Today we turn our attention to the Old Testament Reading from Malachi 4. Some of the last words of the Old Testament, in fact, the words that are in a sense “hanging in the air” as the people of God waited some 400 more years for the Messiah to arrive. But it's not like nothing happened until then. It was an action-packed time for Israel.
Alexander the Great came and conquered, bringing with him the Greek language and culture. And after his death, when rulership passed to his generals and their dynasties, the Jews experienced bitter persecutions. Antiochus Ephiphanes, one of the Greek rulers during that time, was a particularly nasty fellow. He went to war and almost defeated the Egyptians, and was the first king to put his own face on coinage (along with the words, “Manifest God”). But he is most notorious for his sack of Jerusalem and desecration of the temple.
We read from the inter-testamental literature of the time, that when Antiochus was defeated in Egypt, he returned to Jerusalem in rage:
When these happenings were reported to the king, he thought that Judea was in revolt. Raging like a wild animal, he set out f rom Egypt and took Jerusalem by storm. He ordered his soldiers to cut down without mercy those whom they met and to slay those who took refuge in their houses. There was a massacre of young and old, a killing of women and children, a slaughter of virgins and infants. In the space of three days, eighty thousand were lost, forty thousand meeting a violent death, and the same number being sold into slavery.
We learn that he then desecrated the temple, by setting up an altar to Zeus there and sacrificing a pig on the altar. This grievous offense became know as the “Abomination of desolation”.
I tell you all this, not just as a history lesson, but to give an idea of what kinds of wickedness the people of God had to endure in the times leading up to Christ's birth. These were days of great wickedness and evil men doing terrible things. They are days in which it must have seemed like all hope was lost, and that God had forgotten and forsaken his people.
But God would soon act. He promised, through the prophet Malachi, that the day was coming. “The day in which I act”, says the Lord.
And like so many Old Testament passages, we find the principle of “Bad news for my enemy is good news for me”. God will destroy the wicked, setting them ablaze. Like a tree that is not just singed on the leaves, but burned to a crisp all the way down to its roots. Total destruction of the wicked. But this terrible purging fire will be ONLY for the wicked, and not for God's own. His people will survive, on that day when he acts. The sun of righteousness will rise with healing in its wings. And they'll jump for joy like calves leaping from the stall – overjoyed to be set free from captivity, free and at peace.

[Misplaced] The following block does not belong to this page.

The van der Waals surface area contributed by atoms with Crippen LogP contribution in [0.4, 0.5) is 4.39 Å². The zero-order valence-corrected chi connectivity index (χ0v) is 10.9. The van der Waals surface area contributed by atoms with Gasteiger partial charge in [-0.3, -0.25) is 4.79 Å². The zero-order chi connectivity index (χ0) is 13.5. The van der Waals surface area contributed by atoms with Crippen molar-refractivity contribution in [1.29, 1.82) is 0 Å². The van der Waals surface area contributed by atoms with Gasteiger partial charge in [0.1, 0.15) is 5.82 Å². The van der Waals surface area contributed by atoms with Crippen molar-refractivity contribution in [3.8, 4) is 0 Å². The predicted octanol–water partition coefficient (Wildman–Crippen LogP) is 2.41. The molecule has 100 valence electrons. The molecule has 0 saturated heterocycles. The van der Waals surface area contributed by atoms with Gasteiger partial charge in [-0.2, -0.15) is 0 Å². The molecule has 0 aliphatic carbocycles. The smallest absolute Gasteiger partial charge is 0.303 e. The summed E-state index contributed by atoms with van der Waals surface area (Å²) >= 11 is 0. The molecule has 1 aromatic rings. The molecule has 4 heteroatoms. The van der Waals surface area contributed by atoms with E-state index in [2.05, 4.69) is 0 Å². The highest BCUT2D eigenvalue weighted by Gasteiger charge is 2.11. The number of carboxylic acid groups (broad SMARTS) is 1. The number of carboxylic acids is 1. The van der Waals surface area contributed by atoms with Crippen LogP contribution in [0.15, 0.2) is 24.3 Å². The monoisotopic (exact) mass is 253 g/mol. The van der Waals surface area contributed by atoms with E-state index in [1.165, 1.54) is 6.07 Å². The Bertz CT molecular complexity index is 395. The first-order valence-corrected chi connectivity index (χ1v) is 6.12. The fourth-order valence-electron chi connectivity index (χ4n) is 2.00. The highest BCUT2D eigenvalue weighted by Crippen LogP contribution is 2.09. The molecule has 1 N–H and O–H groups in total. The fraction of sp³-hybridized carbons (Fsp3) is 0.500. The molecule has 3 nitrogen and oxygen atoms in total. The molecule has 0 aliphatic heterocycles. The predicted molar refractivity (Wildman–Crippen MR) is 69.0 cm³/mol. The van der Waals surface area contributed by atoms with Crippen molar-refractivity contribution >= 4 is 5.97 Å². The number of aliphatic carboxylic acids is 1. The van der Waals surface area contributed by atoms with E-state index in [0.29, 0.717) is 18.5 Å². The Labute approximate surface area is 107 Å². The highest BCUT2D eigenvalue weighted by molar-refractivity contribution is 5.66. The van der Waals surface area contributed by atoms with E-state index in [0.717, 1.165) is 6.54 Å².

It is Advent, the season of hope and expectation, when we remember the first coming of our Lord Jesus Christ, the long-promised Savior. His forerunner Elijah did come, in the form of John the Baptist. And in Jesus Christ, God himself had come to act. But perhaps not how you might expect.
For he destroys his enemies, by being destroyed. Sin, death, and the power of the devil are destroyed when the Son of Man and Son of God meets his own death on the cross. And this bad news for our old enemies is good news for us. At the cross, Jesus crushes the head of the serpent so that we can trample on the ashes of our sins. He is judged who had no sins so you are not judged for your sins.
He sanctifies the world by being desecrated. The Holy One of God is spit on, stripped, struck, and condemned... publicly slaughtered on the cross. He, Jesus, is the true temple, the ultimate dwelling of God with man, in the flesh of his body – which was treated shamefully in the greatest abomination of desolation imaginable. But God's great and wonderful and surprising action is that through such horror as the cross, he brings his righteousness and salvation. As Jesus is lifted up on that tree, the sun of righteousness dawns on us, and with his stripes, we are healed.
At this we leap for joy. All the more that he himself conquered death and rose to life again. And even more that his promise of life beyond the grave is also for us. For the Lord of Hosts will come again, once more to act, once more for us.
Advent points us to Christ's first coming, and to his Second Coming. It reminds us that the one who came in humility will also come again in glory. It promises us that he who came to accomplish our salvation at the cross will come again in the clouds to bring an end to all wickedness, brokenness, and sorrow. And we will live and reign with him forever. On that day when he acts, all will be finally fulfilled.
But until then, it's not as if he is far off. He's with you always, even to the end of the age. Even in the wickedness of this world. Even in the abominations and desolations of your day to day struggles with sin and death. He's with you, so he promises. And he acts.
He acts to forgive your sins, through the daily renewal of your baptism, and the word of absolution you hear and believe. He acts, to strengthen your faith, reminding you of his promises, and feeding you with his own body and blood. He acts. Today, even here and now, our Advent Lord comes – through the means of grace, to deliver you the fruits of his cross.
Though your sins are an abomination to God, through Christ's desecration you are made holy. Rejoice, and leap for joy, you his people, as you celebrate his coming and look forward to his return. In Jesus Christ, Amen.